Poulikakos Lisa V., Gutsche Philipp, McPeak Kevin M., Burger Sven, Niegemann Jens, Hafner Christian, Norris David J. (2016), Optical Chirality Flux as a Useful Far-Field Probe of Chiral Near Fields, in ACS Photonics
, 3(9), 1619-1625.
McPeak Kevin M., Jayanti Sriharsha V., Kress Stephan J. P., Meyer Stefan, Iotti Stelio, Rossinelli Aurelio, Norris David J. (2015), Plasmonic Films Can Easily Be Better: Rules and Recipes, in ACS Photonics
, 2(3), 326-333.
McPeak Kevin M., van Engers Christian D., Bianchi Sarah, Rossinelli Aurelio, Poulikakos Lisa V., Bernard Laetitia, Herrmann Sven, Kim David K., Burger Sven, Blome Mark, Jayanti Sriharsha V., Norris David J. (2015), Ultraviolet Plasmonic Chirality from Colloidal Aluminum Nanoparticles Exhibiting Charge-Selective Protein Detection, in Advanced Materials
, 27(40), 6244-6250.
McPeak Kevin M., van Engers Christian D., Blome Mark, Park Jong Hyuk, Burger Sven, Gosálvez Miguel A., Faridi Ava, Ries Yasmina R., Sahu Ayaskanta, Norris David J. (2014), Complex Chiral Colloids and Surfaces via High-Index Off-Cut Silicon, in Nano Letters
, 14(5), 2934-2940.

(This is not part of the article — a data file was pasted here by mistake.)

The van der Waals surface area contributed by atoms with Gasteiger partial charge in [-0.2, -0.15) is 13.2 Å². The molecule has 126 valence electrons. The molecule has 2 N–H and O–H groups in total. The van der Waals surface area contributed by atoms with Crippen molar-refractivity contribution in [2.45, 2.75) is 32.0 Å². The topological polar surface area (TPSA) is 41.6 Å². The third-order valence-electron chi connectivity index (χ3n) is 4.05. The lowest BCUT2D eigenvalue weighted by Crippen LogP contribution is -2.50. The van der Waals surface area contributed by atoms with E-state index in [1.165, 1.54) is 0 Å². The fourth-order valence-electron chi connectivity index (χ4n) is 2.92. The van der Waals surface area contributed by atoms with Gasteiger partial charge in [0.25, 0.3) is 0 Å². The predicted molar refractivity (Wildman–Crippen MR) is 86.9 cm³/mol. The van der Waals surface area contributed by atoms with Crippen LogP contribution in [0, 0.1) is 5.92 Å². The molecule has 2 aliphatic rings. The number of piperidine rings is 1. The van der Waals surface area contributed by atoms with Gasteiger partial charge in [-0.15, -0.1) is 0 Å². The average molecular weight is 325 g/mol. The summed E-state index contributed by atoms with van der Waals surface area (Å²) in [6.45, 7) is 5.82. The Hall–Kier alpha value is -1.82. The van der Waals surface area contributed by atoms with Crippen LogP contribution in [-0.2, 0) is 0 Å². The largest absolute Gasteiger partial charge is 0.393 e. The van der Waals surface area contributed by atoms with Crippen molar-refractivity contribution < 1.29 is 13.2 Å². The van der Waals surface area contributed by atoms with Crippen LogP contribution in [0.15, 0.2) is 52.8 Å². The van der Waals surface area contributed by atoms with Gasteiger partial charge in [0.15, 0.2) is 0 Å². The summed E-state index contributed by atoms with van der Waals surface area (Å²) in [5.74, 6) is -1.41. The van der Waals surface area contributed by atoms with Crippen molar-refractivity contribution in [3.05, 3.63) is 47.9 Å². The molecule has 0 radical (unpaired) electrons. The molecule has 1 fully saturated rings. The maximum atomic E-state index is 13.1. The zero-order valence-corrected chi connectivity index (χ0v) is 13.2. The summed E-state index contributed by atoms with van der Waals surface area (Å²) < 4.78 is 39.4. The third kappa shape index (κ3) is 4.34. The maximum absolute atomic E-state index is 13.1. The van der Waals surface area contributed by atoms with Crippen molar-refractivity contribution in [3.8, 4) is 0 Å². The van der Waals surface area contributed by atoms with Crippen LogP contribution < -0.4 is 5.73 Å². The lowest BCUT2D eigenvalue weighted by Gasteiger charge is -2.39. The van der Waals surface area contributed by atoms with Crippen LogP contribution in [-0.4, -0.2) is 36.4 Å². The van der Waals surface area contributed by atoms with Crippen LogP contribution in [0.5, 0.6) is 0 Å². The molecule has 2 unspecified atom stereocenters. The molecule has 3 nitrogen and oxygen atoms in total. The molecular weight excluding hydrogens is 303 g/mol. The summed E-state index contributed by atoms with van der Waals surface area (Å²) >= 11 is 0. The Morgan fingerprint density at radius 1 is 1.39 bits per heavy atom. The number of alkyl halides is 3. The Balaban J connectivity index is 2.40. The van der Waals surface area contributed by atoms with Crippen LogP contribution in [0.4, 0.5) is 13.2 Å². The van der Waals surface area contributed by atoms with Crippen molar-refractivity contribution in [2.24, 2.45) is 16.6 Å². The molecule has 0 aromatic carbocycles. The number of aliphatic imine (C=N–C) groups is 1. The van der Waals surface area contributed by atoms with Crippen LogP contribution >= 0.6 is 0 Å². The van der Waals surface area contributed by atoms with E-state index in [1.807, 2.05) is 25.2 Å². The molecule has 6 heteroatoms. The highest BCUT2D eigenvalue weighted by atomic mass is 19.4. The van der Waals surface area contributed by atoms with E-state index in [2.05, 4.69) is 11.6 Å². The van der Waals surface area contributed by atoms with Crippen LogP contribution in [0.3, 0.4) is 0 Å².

This project will fabricate and study inorganic colloidal particles that have a chiral shape. In general, an object is chiral if it cannot be superimposed on its mirror image. Colloids involve micrometer- to nanometer-scale solid particles that are dispersed in a solvent. Despite the importance of colloidal particles in many commercial products, it remains a fundamental challenge to prepare such particles that are chiral in shape. If they were available, they could exhibit many new and interesting chemical, transport, and optical properties. In particular, if made from plasmonic metals such as silver or gold, they should exhibit strong optical phenomena, including large circular dichroism. Consequently, they can have uses in many applications, such as catalysis, optics, sensing, and separations. In this project, a Ph.D. student and a postdoctoral researcher will investigate these materials. To prepare chiral particles, the team will use a completely new strategy that combines patterned silicon wafers with template stripping. Because of its simplicity, this approach should be able to provide chiral particles of many different shapes, sizes, and materials. The project will pursue particles that range in size from ~1 micrometer to ~50 nm. While gold will be the initial target material, many other inorganic solids, including metals, semiconductors, oxides, and their combinations will also be fabricated. Once prepared, the main goal of the research will be to gain fundamental understanding of the particles and their potential applications. This will include investigations of: (i) the optical properties of chiral colloidal dispersions, (ii) the binding of chiral molecules and their effect on optical properties, (iii) the transport of chiral particles or molecules through a channel packed with chiral particles, and (iv) the assembly of chiral particles into crystals or larger structures. For the optical properties, the team will also exploit the ability to perform complex electromagnetic simulations on the supercomputer at ETH Zurich and a collaboration with an analytical theorist who specializes in chiral particles. In addition to the training of a Ph.D student and a postdoctoral researcher, the expected outcome of the project is an understanding of how chiral particles can be prepared, their fundamental physical properties, and their potential applications. Preliminary experiments have already shown that the fabrication strategy should be able to provide many interesting materials.